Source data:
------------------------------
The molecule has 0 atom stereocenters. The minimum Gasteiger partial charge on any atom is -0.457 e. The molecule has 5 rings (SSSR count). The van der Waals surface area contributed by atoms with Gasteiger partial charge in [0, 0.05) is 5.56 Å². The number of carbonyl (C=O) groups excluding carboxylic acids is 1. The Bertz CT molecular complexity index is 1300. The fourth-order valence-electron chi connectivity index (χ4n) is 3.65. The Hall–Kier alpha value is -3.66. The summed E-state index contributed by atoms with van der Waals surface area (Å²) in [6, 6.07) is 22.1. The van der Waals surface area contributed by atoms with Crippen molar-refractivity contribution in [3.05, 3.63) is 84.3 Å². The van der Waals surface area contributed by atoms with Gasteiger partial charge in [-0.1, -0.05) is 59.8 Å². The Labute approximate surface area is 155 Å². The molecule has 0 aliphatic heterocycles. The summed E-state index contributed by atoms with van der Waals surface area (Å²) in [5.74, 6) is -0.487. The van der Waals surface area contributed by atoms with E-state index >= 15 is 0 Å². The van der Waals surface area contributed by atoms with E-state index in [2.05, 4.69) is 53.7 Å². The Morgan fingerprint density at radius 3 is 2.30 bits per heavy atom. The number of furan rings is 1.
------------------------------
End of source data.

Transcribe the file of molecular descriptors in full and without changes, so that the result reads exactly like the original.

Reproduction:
The molecule has 0 atom stereocenters. The minimum Gasteiger partial charge on any atom is -0.457 e. The molecule has 5 rings (SSSR count). The van der Waals surface area contributed by atoms with Gasteiger partial charge in [0, 0.05) is 5.56 Å². The number of carbonyl (C=O) groups excluding carboxylic acids is 1. The Bertz CT molecular complexity index is 1300. The fourth-order valence-electron chi connectivity index (χ4n) is 3.65. The Hall–Kier alpha value is -3.66. The summed E-state index contributed by atoms with van der Waals surface area (Å²) in [6, 6.07) is 22.1. The van der Waals surface area contributed by atoms with Crippen molar-refractivity contribution in [3.05, 3.63) is 84.3 Å². The van der Waals surface area contributed by atoms with Gasteiger partial charge in [-0.1, -0.05) is 59.8 Å². The Labute approximate surface area is 155 Å². The molecule has 0 aliphatic heterocycles. The summed E-state index contributed by atoms with van der Waals surface area (Å²) in [5.74, 6) is -0.487. The van der Waals surface area contributed by atoms with E-state index >= 15 is 0 Å². The van der Waals surface area contributed by atoms with E-state index in [2.05, 4.69) is 53.7 Å². The Morgan fingerprint density at radius 3 is 2.30 bits per heavy atom. The number of furan rings is 1.